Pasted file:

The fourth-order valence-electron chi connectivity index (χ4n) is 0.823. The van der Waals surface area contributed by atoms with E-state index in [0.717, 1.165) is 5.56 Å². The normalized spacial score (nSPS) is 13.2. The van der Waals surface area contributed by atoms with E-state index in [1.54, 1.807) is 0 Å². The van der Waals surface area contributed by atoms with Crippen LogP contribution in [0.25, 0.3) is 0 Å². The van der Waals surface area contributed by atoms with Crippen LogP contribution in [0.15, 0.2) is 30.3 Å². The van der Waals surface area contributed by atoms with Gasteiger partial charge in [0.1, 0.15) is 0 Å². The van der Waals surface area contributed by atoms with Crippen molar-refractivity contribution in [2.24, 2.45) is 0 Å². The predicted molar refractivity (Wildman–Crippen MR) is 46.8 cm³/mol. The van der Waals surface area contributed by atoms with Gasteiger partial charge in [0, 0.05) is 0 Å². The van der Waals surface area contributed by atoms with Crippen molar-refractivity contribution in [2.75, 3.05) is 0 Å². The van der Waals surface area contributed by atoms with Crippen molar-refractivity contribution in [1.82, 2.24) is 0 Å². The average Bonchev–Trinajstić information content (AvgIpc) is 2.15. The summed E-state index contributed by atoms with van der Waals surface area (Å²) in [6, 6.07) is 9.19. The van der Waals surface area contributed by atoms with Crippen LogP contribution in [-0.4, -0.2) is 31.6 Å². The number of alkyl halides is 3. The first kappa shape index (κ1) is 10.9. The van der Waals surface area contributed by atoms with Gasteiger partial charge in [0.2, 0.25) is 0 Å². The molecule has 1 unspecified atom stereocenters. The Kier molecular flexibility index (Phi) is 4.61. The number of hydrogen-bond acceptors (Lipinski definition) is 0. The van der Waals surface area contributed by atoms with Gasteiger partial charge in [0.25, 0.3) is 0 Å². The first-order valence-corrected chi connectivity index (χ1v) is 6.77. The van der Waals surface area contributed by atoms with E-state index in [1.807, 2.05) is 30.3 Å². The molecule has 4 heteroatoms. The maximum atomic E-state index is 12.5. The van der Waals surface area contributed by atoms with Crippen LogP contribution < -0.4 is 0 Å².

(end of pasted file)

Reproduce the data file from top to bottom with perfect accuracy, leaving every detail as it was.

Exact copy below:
The fourth-order valence-electron chi connectivity index (χ4n) is 0.823. The van der Waals surface area contributed by atoms with E-state index in [0.717, 1.165) is 5.56 Å². The normalized spacial score (nSPS) is 13.2. The van der Waals surface area contributed by atoms with E-state index in [1.54, 1.807) is 0 Å². The van der Waals surface area contributed by atoms with Crippen LogP contribution in [0.25, 0.3) is 0 Å². The van der Waals surface area contributed by atoms with Crippen LogP contribution in [0.15, 0.2) is 30.3 Å². The van der Waals surface area contributed by atoms with Gasteiger partial charge in [0.1, 0.15) is 0 Å². The van der Waals surface area contributed by atoms with Crippen molar-refractivity contribution in [2.24, 2.45) is 0 Å². The predicted molar refractivity (Wildman–Crippen MR) is 46.8 cm³/mol. The van der Waals surface area contributed by atoms with Gasteiger partial charge in [0, 0.05) is 0 Å². The van der Waals surface area contributed by atoms with Crippen molar-refractivity contribution in [2.75, 3.05) is 0 Å². The van der Waals surface area contributed by atoms with Crippen molar-refractivity contribution in [1.82, 2.24) is 0 Å². The average Bonchev–Trinajstić information content (AvgIpc) is 2.15. The summed E-state index contributed by atoms with van der Waals surface area (Å²) in [6, 6.07) is 9.19. The van der Waals surface area contributed by atoms with Crippen LogP contribution in [-0.4, -0.2) is 31.6 Å². The number of alkyl halides is 3. The first kappa shape index (κ1) is 10.9. The van der Waals surface area contributed by atoms with Gasteiger partial charge in [0.2, 0.25) is 0 Å². The molecule has 1 unspecified atom stereocenters. The Kier molecular flexibility index (Phi) is 4.61. The number of hydrogen-bond acceptors (Lipinski definition) is 0. The van der Waals surface area contributed by atoms with Gasteiger partial charge in [0.25, 0.3) is 0 Å². The first-order valence-corrected chi connectivity index (χ1v) is 6.77. The van der Waals surface area contributed by atoms with E-state index in [1.807, 2.05) is 30.3 Å². The molecule has 4 heteroatoms. The maximum atomic E-state index is 12.5. The van der Waals surface area contributed by atoms with Crippen LogP contribution < -0.4 is 0 Å².